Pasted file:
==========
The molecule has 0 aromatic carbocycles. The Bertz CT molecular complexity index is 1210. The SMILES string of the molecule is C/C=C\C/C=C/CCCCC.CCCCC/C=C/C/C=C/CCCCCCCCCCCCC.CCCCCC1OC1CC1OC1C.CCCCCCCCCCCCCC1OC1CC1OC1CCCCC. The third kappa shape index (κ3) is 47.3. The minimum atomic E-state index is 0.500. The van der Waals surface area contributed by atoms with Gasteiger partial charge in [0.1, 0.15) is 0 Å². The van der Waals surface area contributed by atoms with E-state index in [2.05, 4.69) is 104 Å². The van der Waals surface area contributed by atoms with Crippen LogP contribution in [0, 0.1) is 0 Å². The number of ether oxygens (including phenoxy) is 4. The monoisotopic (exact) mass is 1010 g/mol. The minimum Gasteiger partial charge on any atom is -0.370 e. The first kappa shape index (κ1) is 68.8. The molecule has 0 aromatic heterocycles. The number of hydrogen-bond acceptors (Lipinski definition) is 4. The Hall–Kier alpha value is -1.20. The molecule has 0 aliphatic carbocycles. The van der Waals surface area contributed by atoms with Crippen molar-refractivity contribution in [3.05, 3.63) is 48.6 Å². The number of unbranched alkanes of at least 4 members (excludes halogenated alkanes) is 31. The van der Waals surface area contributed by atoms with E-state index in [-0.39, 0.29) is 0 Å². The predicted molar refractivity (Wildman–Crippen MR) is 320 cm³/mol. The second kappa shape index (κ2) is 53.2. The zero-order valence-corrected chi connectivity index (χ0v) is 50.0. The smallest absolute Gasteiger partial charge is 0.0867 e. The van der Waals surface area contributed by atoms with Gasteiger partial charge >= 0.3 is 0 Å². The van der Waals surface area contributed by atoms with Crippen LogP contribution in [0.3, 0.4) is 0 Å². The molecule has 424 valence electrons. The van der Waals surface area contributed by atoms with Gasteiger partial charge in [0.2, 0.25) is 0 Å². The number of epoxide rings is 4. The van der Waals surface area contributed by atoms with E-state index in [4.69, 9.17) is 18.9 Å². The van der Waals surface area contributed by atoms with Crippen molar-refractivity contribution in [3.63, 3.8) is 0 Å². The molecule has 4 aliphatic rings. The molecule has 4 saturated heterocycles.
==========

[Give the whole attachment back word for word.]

The molecule has 0 aromatic carbocycles. The Bertz CT molecular complexity index is 1210. The SMILES string of the molecule is C/C=C\C/C=C/CCCCC.CCCCC/C=C/C/C=C/CCCCCCCCCCCCC.CCCCCC1OC1CC1OC1C.CCCCCCCCCCCCCC1OC1CC1OC1CCCCC. The third kappa shape index (κ3) is 47.3. The minimum atomic E-state index is 0.500. The van der Waals surface area contributed by atoms with Gasteiger partial charge in [0.1, 0.15) is 0 Å². The van der Waals surface area contributed by atoms with E-state index in [2.05, 4.69) is 104 Å². The van der Waals surface area contributed by atoms with Crippen LogP contribution in [0, 0.1) is 0 Å². The number of ether oxygens (including phenoxy) is 4. The monoisotopic (exact) mass is 1010 g/mol. The minimum Gasteiger partial charge on any atom is -0.370 e. The first kappa shape index (κ1) is 68.8. The molecule has 0 aromatic heterocycles. The number of hydrogen-bond acceptors (Lipinski definition) is 4. The Hall–Kier alpha value is -1.20. The molecule has 0 aliphatic carbocycles. The van der Waals surface area contributed by atoms with Crippen molar-refractivity contribution in [3.05, 3.63) is 48.6 Å². The number of unbranched alkanes of at least 4 members (excludes halogenated alkanes) is 31. The van der Waals surface area contributed by atoms with E-state index in [-0.39, 0.29) is 0 Å². The predicted molar refractivity (Wildman–Crippen MR) is 320 cm³/mol. The second kappa shape index (κ2) is 53.2. The zero-order valence-corrected chi connectivity index (χ0v) is 50.0. The smallest absolute Gasteiger partial charge is 0.0867 e. The van der Waals surface area contributed by atoms with Gasteiger partial charge >= 0.3 is 0 Å². The van der Waals surface area contributed by atoms with Crippen LogP contribution in [0.3, 0.4) is 0 Å². The molecule has 424 valence electrons. The van der Waals surface area contributed by atoms with Gasteiger partial charge in [0.2, 0.25) is 0 Å². The number of epoxide rings is 4. The van der Waals surface area contributed by atoms with E-state index in [4.69, 9.17) is 18.9 Å². The van der Waals surface area contributed by atoms with Crippen molar-refractivity contribution in [3.63, 3.8) is 0 Å². The molecule has 4 aliphatic rings. The molecule has 4 saturated heterocycles.